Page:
Web-Oriented Architectures. The Internet is arguably the best example of an agile, interoperable and scalable service-oriented environment in existence. This level of flexibility is achieved because of key design principles inherent in the Internet/Web approach, as well as the emergence of Web-centric technologies and standards that promote these principles. The use of Web-centric models to build global-class solutions cannot address the full breadth of enterprise computing needs. However, Gartner expects that continued evolution of the Web-centric approach will enable its use in an ever-broadening set of enterprise solutions during the next five years.

Enterprise Mashups. Enterprises are now investigating taking mashups from cool Web hobby to enterprise-class systems to augment their models for delivering and managing applications. Through 2010, the enterprise mashup product environment will experience significant flux and consolidation, and application architects and IT leaders should investigate this growing space for the significant and transformational potential it may offer their enterprises.  In the near term mashups should be used to create visualization dashboards and opportunistic end user applications that fill gaps in the current application portfolio and provide support for existing business process needs.

Specialized Systems. Appliances have been used to accomplish IT purposes, but only with a few classes of function have appliances prevailed. Heterogeneous systems are an emerging trend in high-performance computing to address the requirements of the most demanding workloads, and this approach will eventually reach the general-purpose computing market. Heterogeneous systems are also specialized systems with the same single-purpose imitations of appliances, but the heterogeneous system is a server system into which the owner installs software to accomplish its function.

Servers — Beyond Blades. Servers are evolving beyond the blade server stage that exists today. This evolution will simplify the provisioning of capacity to meet growing needs. The organization tracks the various resource types, for example, memory, separately and replenishes only the type that is in short supply. This eliminates the need to pay for all three resource types to upgrade capacity. It also simplifies the inventory of systems, eliminating the need to track and purchase various sizes and configurations. The result will be higher utilization because of lessened “waste” of resources that are in the wrong configuration or that come along with the needed processors and memory in a fixed bundle.  This trend should be factored into longer range strategic planning during 2009 but most organizations will not be purchasing such systems in 2009.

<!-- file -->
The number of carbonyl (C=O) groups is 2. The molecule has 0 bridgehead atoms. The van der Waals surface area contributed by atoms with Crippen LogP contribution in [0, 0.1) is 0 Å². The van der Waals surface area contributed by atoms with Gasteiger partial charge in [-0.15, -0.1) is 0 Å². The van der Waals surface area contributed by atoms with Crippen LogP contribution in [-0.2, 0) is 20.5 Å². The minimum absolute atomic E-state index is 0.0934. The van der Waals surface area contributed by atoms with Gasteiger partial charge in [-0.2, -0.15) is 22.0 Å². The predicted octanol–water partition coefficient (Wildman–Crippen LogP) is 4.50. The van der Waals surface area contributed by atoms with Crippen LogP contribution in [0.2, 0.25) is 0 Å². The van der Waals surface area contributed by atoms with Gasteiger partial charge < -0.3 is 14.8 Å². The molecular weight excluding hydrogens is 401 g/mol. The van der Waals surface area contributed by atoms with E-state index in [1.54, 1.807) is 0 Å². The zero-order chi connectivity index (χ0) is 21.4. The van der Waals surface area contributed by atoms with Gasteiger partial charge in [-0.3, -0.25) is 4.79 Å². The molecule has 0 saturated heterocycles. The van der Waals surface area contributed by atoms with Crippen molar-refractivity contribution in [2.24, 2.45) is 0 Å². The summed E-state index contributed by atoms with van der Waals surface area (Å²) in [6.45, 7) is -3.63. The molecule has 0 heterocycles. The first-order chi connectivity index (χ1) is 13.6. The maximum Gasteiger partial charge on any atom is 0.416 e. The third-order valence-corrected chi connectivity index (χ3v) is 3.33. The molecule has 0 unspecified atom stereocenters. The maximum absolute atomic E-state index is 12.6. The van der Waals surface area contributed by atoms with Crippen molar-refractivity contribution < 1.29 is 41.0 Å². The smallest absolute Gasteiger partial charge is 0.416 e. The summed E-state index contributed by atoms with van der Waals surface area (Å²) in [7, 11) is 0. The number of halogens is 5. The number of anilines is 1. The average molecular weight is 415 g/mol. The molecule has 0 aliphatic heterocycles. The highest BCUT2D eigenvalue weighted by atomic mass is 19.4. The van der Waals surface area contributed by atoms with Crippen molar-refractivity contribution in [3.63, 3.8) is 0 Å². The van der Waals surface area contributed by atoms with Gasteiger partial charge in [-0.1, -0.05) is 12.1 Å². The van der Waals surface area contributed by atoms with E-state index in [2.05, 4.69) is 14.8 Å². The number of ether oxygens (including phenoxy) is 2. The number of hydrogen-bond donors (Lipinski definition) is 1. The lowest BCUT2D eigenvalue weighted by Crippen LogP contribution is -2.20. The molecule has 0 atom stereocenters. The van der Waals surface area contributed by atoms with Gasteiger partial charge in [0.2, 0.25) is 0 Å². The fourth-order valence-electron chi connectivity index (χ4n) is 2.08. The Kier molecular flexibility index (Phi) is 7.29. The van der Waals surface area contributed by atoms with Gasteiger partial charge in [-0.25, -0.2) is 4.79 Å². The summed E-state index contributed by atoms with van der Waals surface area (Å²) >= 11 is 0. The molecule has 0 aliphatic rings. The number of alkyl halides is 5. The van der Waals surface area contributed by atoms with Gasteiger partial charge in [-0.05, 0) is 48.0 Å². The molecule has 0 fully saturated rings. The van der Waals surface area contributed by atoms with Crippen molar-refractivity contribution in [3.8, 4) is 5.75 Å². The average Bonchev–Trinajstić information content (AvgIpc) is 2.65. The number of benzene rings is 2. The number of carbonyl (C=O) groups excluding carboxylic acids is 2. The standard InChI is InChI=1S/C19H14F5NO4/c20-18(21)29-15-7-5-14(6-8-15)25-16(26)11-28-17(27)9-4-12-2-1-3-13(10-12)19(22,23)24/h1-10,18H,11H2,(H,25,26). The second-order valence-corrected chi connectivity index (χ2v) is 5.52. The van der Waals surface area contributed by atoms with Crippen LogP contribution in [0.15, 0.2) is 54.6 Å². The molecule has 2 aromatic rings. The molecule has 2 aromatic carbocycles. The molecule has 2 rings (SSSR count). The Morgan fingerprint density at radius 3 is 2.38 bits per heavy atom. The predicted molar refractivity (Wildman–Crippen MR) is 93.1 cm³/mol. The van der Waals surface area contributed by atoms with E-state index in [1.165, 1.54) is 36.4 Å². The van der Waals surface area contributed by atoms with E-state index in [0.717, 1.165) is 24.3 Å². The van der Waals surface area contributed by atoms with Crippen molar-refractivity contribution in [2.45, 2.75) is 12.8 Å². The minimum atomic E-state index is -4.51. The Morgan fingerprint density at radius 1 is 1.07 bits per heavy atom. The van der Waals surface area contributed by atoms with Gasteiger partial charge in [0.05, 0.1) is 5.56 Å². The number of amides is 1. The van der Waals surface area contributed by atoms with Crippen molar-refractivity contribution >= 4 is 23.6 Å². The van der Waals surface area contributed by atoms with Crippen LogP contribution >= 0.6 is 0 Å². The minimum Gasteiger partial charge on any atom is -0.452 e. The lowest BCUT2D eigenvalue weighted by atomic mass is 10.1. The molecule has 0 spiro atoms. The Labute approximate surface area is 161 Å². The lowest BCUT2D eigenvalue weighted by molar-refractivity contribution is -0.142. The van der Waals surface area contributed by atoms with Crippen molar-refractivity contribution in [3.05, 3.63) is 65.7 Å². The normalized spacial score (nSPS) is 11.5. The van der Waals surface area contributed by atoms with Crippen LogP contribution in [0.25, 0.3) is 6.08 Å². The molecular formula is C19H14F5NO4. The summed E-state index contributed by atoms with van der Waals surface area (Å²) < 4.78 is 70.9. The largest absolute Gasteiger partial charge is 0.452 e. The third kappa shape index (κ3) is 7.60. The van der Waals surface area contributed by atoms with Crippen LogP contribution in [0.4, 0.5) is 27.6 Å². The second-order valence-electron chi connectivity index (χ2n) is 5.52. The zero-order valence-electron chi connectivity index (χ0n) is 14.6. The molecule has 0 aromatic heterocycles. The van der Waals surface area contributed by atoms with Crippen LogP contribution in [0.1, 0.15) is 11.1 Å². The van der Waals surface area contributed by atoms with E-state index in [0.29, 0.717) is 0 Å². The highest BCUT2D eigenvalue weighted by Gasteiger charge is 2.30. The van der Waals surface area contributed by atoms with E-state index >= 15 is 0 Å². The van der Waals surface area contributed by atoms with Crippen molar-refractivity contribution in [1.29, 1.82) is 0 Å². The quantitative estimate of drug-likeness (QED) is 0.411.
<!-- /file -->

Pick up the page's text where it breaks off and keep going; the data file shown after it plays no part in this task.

What do you think? What did we leave out that you feel is important? Are there items on the list that you would not have included?

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Category: top-10  

Tags: add-new-tag  top-10  

David W. Cearley

18 years at Gartner
30 years IT industry

David Cearley is a vice president and Gartner Fellow in Gartner Research and is a leading authority on information technology. As a member of Gartner Research, Mr. Cearley analyzes emerging business and technology trends and explores how these trends shape the way individuals....Read Full Bio

Thoughts on Gartner’s Top 10 Strategic Technologies for 2009

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  3. Ophir Kra-Oz says:

    Hi Dave,

    Two more points beyond my other long blog post.
    One might claim that servers don’t need to too far beyond blades.And I’m not sure why specialized systems are needed as well.
    It seems to world is moving to using simple commodity servers and networks and using sophisticated software to get the ultimate flexibility.
    If the hypervisor is the ultimate platform the servers only need to run x86 as fast as possible. When there is a need for dedicated functions use dedicated virtual appliances. When a specialized system is needed a set of Virtual Appliances can be tied together to a single prototype ( maybe similar to VMWARE vApp concept ).

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  5. Dave

    can you comment on why the ordering here is different to the order that has been shared quite widely on the web. I used on my own blog at after seeing on ZDNet



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  8. Nigel Walsh says:

    as for Enterprise Mashups, the more people I ask the more varying answers we get. We have put together a very simple poll here on what an Enterprise Mashup is and isnt.

    Once we have completed the poll we will happily report back

    Nigel Walsh | Corizon